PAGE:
Lisa Sanditz's landscape paintings vibrate with compressed data—signature styles of other artists, strange places that she's visited or heard or read about, brushwork techniques that range from the broad and splashy to the repetitively patterned. Cruising the Web is one way that Sanditz gathers ideas. She loves "the collapsing of space that happens through the Internet," she says, "with the ability to fly above a place, to walk through it and to collect everyone else's photos of it." That flattening of vantage points is expressed in Sanditz's wildly colorful paintings, which disregard the rules of perspective in favor of bold design.
"She has taken the example of a quilt as a model and is stitching together all of these pieces of information," says Elizabeth Dunbar, who, as curator of the Kemper Museum of Contemporary Art in Kansas City, Missouri, presented Sanditz's first museum show last year. "Her paintings are very accessible on a purely aesthetic level, and they touch on deeper issues if you spend some time with them and think about them. They're beautiful, they're seductive, but they hover on the grotesque. Their painted surfaces are very appealing but repulsive at the same time."
Sanditz, 34, is tackling a problem that engaged many of the great American landscape painters: How do you portray the sublime? But the American landscape is not what it was when 19th-century painters such as Thomas Cole, Frederic Edwin Church and Albert Bierstadt practiced their art. Sanditz finds a malignant beauty in our society's polluted skies, poisoned streams and neon-illuminated streets. "I am equally engaged by what is the beautiful and what is the degraded," she says. When not traveling, she divides her time between New York City and a country home in Tivoli, New York, close by the haunts of the Hudson River School painters who popularized the grandeur of American scenery. Even there, Sanditz finds industrial taint. "I was kayaking on the Hudson River and this barge of cars went by—hundreds and hundreds, or even thousands, of cars," she recalls. "It became a mountain itself." Someday, it may be a painting.
Raised in St. Louis, Sanditz came to art at an early age. Her mother and both grandmothers were museum docents, and Sanditz was looking at paintings by the time she could walk. After graduating from St. Paul, Minnesota's Macalester College in 1995, she painted murals in San Francisco—useful preparation for a later project, a 64-foot-tall billboard, derived from one of her paintings, which was displayed in 2005 in Lower Manhattan (along with the work of two older and better-known artists, Alex Katz and Gary Hume) as part of a civic project sponsored by United Technologies Corporation.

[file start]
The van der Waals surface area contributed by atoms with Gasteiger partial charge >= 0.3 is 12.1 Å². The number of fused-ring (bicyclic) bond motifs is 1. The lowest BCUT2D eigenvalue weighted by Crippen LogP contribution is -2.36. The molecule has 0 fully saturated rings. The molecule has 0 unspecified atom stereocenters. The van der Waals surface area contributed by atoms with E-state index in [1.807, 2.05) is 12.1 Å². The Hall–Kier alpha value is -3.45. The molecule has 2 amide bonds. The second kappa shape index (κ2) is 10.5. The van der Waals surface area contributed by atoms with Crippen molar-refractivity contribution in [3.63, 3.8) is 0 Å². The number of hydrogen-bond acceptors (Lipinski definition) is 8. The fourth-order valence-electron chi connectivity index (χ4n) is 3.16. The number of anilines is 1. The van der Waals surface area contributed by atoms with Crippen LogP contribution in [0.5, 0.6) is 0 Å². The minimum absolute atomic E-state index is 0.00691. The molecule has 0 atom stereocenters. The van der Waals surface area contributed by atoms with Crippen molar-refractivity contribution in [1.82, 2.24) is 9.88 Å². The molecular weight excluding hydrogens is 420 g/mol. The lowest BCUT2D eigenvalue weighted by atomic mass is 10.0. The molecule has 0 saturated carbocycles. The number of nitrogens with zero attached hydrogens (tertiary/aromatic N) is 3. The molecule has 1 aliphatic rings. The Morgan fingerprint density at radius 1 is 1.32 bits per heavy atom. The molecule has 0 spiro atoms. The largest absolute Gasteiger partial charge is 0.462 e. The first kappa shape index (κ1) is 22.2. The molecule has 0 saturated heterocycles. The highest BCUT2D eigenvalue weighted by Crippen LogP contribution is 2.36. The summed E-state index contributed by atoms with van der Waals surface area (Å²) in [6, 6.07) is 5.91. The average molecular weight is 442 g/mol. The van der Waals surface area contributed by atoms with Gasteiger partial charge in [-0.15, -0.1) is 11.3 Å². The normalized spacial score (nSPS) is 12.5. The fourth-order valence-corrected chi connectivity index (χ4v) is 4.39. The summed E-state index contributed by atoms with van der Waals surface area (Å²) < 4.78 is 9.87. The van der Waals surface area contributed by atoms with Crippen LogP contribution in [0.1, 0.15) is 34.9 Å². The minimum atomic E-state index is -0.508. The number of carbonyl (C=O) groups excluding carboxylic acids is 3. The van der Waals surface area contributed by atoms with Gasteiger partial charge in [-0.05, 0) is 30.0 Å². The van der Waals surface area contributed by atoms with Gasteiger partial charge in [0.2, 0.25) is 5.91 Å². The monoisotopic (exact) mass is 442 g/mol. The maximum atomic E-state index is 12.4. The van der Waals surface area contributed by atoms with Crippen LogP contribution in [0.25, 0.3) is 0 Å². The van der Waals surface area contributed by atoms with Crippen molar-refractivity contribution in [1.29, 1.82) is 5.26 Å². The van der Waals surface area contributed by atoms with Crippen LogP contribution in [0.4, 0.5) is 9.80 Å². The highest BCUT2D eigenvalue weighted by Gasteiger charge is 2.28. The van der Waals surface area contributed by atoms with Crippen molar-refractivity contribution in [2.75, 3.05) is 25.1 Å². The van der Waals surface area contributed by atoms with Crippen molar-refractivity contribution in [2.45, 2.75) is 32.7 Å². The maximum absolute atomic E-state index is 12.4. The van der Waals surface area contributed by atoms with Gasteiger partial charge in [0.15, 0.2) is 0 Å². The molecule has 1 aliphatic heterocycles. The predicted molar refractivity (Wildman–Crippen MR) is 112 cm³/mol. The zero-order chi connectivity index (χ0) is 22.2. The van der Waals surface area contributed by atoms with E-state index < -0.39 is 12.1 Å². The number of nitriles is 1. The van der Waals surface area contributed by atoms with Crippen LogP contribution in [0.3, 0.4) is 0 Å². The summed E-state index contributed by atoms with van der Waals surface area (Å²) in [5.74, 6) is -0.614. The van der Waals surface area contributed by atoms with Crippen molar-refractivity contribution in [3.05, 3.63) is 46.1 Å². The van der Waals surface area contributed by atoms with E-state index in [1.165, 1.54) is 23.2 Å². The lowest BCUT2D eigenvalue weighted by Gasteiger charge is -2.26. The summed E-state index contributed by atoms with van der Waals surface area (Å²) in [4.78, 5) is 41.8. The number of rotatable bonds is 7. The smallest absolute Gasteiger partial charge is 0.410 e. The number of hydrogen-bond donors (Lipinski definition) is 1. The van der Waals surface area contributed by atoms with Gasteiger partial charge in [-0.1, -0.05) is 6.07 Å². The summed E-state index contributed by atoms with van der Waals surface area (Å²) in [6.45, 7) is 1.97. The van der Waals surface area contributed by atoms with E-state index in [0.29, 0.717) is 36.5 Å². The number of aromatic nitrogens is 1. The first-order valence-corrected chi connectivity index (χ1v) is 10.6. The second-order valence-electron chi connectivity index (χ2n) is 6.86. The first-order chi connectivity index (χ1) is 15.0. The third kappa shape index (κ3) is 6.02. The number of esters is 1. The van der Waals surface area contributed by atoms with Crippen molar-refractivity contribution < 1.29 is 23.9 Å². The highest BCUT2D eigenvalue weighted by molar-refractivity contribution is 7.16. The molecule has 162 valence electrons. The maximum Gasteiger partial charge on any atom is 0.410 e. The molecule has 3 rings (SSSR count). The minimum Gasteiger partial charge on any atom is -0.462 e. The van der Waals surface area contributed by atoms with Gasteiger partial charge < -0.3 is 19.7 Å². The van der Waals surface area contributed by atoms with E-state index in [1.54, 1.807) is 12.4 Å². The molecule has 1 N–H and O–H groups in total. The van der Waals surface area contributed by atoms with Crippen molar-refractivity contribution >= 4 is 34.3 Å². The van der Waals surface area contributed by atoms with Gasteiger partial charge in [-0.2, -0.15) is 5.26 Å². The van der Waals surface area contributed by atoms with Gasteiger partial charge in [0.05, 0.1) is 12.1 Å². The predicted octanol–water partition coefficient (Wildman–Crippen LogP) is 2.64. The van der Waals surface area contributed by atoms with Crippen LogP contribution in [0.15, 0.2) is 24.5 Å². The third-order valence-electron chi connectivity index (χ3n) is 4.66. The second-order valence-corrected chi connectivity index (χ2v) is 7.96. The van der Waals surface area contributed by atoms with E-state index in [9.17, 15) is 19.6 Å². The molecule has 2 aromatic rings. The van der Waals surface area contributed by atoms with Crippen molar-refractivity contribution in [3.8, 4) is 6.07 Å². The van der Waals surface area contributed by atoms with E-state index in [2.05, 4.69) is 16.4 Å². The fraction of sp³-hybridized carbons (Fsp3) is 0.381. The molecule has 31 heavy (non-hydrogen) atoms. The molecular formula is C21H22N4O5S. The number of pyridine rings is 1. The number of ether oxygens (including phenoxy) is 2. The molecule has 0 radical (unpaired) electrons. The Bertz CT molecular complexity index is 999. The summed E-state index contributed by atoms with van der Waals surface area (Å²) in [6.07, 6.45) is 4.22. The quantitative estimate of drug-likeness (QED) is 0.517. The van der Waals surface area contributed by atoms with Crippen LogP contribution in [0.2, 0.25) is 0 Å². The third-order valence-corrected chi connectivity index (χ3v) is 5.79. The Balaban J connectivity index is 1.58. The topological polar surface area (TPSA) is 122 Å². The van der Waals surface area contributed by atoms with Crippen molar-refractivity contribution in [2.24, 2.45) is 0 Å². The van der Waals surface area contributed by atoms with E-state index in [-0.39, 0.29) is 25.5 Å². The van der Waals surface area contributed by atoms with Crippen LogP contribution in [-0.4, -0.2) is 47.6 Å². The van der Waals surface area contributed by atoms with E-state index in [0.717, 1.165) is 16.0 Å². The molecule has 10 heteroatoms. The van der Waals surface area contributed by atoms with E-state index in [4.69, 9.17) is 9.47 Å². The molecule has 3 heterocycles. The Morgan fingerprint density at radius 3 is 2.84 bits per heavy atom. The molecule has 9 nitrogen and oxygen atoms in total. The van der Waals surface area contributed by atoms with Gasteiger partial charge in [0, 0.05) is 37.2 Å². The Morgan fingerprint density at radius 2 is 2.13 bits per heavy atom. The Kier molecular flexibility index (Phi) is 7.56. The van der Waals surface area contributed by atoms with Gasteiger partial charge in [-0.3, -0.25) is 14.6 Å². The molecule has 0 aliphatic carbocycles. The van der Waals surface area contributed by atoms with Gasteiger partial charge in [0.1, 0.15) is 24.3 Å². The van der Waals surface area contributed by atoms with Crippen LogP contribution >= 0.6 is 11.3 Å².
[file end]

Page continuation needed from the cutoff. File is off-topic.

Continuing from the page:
In 2006, Sanditz executed a series of paintings of casinos, including some in Atlantic City and Las Vegas. "The surfaces are gory, but at the same time they're really luscious and beautiful," says Dunbar. "Which, if you think about it, is perfect for Las Vegas." Sanditz has also explored some little-known Midwestern sites, such as SubTropolis, an enormous former limestone mine that lies beneath Kansas City, Missouri, and is used today as a storage and shipping facility. In reality, the subterranean complex has been whitewashed, but in Sanditz's depiction, it is ablaze in colored patterns that emphasize its structure and unearthly illumination. "I wanted to accentuate the repetitive aspect of the columns and the super-artificiality of the light," she says.
Her most recent paintings are set in China, where Sanditz was fascinated by single-commodity towns, which spew out fantastic quantities of socks, shoes, sweaters, and so on. Two of her large paintings were inspired by visits she made to pearl farms in the city of Zhuji with her husband, Tim Davis, a photographer. She loved that the aquaculturists mark the oyster beds with buoys of discarded plastic bottles. In her painting Pearl Farm I, the oysters are disgorging pearls amid a wide expanse of bobbing plastic. On the far horizon is a skyline painted in phosphorescent hues. Ovals of light, like gaily colored pavers, recede toward a pink-and-black apocalyptic sky.
In Zhuji, Sanditz had found a real-life place dedicated to the task that she has set for herself as a painter—the distillation of beauty from a despoiled landscape. "I was completely enamored of this idea of precious objects being cultivated from garbage," she says. "It is what the sublime could be now."
Frequent contributor Arthur Lubow wrote about American artists in Paris for the January 2007 issue of Smithsonian.